Home Price Index - a new way of looking at stats

REALTORs in the CRD now have additional data to help our clients in their Residential real estate ventures.  

Released in the Fall of 2013, the Home Price Index (HPI) has been developed with complex algorythms using MLS data, dating back to 2005.  

When we talk about housing prices, we often refer to trends in average and median sale prices. These measures are commonly used as they are easily understood and data is readily available.  However, averages and medians have their issues when attempting to use them to determine trends:

  • Data can be skewed by "outliers" (unique properties, or very high or low value compared to others)
  • All homes are treated as equal
  • Home "composition" is not taken into consideration

The HPI provides us a "Constant Quality Price Index" and was introduced to provide a better measurement of price and price trends for residential properties; and to compare trends in different markets.  For instance, a 2-storey home in Oak Bay-South may have a different HPI than a 1-storey home in the same area; and would be different than a 2-storey home in Oak Bay-Henderson.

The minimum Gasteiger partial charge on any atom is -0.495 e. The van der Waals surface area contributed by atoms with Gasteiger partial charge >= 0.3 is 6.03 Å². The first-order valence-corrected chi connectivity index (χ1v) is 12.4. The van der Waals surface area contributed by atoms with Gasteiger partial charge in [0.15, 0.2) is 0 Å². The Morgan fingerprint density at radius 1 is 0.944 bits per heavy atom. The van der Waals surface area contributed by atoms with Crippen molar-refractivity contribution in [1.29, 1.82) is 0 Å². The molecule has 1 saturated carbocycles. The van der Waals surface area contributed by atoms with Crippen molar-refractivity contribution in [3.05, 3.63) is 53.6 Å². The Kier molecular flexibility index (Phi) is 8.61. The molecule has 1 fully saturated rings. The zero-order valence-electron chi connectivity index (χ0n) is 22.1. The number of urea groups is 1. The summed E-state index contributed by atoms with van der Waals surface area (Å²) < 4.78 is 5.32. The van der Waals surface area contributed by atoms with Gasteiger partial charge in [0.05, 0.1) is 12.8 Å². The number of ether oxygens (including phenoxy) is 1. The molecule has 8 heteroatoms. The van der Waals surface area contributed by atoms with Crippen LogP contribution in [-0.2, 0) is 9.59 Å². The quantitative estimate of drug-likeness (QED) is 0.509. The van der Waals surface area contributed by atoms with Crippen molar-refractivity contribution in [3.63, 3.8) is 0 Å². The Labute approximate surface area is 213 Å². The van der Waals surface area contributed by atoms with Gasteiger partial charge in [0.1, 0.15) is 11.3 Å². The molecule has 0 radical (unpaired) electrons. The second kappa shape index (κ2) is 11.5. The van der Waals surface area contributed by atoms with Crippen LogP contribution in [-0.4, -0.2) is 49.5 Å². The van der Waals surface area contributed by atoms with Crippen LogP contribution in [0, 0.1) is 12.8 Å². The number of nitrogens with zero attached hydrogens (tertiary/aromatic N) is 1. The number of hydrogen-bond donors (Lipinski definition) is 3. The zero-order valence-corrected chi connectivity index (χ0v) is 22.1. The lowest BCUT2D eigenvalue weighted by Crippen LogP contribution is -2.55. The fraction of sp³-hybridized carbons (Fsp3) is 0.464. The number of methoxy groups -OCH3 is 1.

Some advantages of the MLS HPI include:

  • Understanding current market conditions and true price trends
  • Estimating current market value or selling price of a typical home
  • Tracking typical asset price changes
  • Comparing characteristics and price trends in different markets

While the HPI data isn't intended to replace REALTORs current tools, expertise and conversations, it does COMPLIMENT them. And in my opinion, any data that helps our clients determine the market value of their home (or future home) is worth understanding and discussing.  

If you'd like to know a bit more about how the HPI can assist in determining YOUR home's market value, contact me at Terry@ThisIsTLC.com or 250.384.8124.  

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MLS® property information is provided under copyright© by the Vancouver Island Real Estate Board and Victoria Real Estate Board. The information is from sources deemed reliable, but should not be relied upon without independent verification.